At the beginning of December 1895 the mechanic Václav Laurin and the book-seller Václav Klement, both bicycle enthusiasts, started manufacturing bicycles of thein own design, patriotically named Slavia in the nationalist atmosphere of the ond of the 19th century. A few years later, in 1899, the Laurin & Klement Co. began producing motorcycles, wich were soon succesful and gained several racing victories. After initial experiments at the turn of century, producing of motorcycles was gradually replaced by automobiles form 1905 onward.
Like the motor cycles, the 1st Laurin & Klement automobile, the Voiturette A was a full success, later becoming the archetype of Czech automobile classic. It soon formed a stable position for Company in the developing international automobile market, so that the Company could soon start operating on a wide scale. The volume of the production increased and soon exceeded the potential of a private enterprise, and in 1907 the founders of the Company initiated conversion to a joint-stock company. The international character of Škoda’s operations became increasingly important. The production facilities were extended constantly and after 1914, company took part in the production for the armed force.
Due to the country’s economic development, the joint venture with a strong industrial partner became essential in the nineteen twenties in order to strengthen and modernize the Company, which was at that time producing numerous types of passenger cars, trucks, busses, airplane engines and agricultural machinery. In 1925, fusion with the Pilsen Škoda Co. was accomplished, marking the end of the Laurin & Klement trademark. In early 1930s, the automotive business was again organized as a separate joint-stock company within the Škoda Group (Automobile Industry Co., ASAP). After the crisis, the Company achieved a break-through with the Type Škoda Popular.
The German occupation in 1939 to 1945 caused a considerable disruption in the history of the company, which was integrated into the industrial structure of the German Empire. The civilian production programme was immediately limited and production was turned to its needs.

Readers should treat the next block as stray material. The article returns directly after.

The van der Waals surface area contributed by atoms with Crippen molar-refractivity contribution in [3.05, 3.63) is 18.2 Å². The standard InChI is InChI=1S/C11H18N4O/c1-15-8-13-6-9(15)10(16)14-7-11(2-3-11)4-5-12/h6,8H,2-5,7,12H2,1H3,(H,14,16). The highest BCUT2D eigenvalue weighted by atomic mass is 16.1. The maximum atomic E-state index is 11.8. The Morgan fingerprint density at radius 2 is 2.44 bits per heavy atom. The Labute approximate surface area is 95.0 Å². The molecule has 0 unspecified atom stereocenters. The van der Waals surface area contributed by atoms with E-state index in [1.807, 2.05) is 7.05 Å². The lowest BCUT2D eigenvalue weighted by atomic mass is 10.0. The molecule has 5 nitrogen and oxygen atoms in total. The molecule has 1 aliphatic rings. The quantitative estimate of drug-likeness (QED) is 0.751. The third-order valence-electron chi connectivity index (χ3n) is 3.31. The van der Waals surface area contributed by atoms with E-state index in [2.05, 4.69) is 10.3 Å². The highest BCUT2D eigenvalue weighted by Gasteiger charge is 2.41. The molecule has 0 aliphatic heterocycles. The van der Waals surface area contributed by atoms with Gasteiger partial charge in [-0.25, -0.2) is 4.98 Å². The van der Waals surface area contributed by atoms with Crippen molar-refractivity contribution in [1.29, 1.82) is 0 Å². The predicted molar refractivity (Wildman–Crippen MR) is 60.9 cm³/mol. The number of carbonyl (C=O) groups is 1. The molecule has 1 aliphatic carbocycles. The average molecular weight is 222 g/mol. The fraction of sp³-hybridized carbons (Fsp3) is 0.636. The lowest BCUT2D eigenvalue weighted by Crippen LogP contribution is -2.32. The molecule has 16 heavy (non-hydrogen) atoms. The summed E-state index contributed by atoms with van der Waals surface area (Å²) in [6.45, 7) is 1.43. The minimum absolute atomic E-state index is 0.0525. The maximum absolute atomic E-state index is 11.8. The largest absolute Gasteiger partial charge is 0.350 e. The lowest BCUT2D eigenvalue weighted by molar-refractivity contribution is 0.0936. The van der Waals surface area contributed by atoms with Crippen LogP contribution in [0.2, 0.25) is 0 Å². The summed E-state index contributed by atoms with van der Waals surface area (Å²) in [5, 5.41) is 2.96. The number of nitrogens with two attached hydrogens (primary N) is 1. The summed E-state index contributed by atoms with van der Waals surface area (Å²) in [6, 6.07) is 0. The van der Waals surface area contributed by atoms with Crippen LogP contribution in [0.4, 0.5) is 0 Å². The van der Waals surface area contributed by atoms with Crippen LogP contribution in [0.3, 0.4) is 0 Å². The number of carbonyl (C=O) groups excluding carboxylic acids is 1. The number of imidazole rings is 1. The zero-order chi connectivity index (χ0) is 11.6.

In the course of a large-scale nationalisation which began immediately after the end of the war, the Company became a national enterprise named AZNP in 1946. Within the political and economic changes of that time, it acquired the monopoly of passenger car production.
Based on the traditional production processes and past success, the Czechoslovak economy managed to maintain a relatively good standard in the post/socialist period for several decades, in spite of the changes brought about by planned economy and efforts at unduly rapid growth. This standard only became questionable towards the end of the nineteen sixties due to development of new technology in the western world. The permanent stagnation of the economy started after the seventies, also affecting the Mladá Boleslav automobile manufacturer in spite of the company’s leading position in the East Europe marker. Production grew again only when the model range Škoda Favorit went into production in 1987.
After the political changes of 1989, under the new market economy conditions the Government of the Czechoslovak Republic and the management of Škoda began to search for a strong foreign partner whose experience and investments would be capable of securing long-range international competitiveness of the company. In December 1990, the Government decided on cooperation with the German Volkswagen Group. The Škoda – Volkswagen joint venture began to operate on 16 April 1991 under the name Škoda, automobilová a.s., becoming the fourth brand of the Volkswagen Group alongside VW, AUDI a SEAT.
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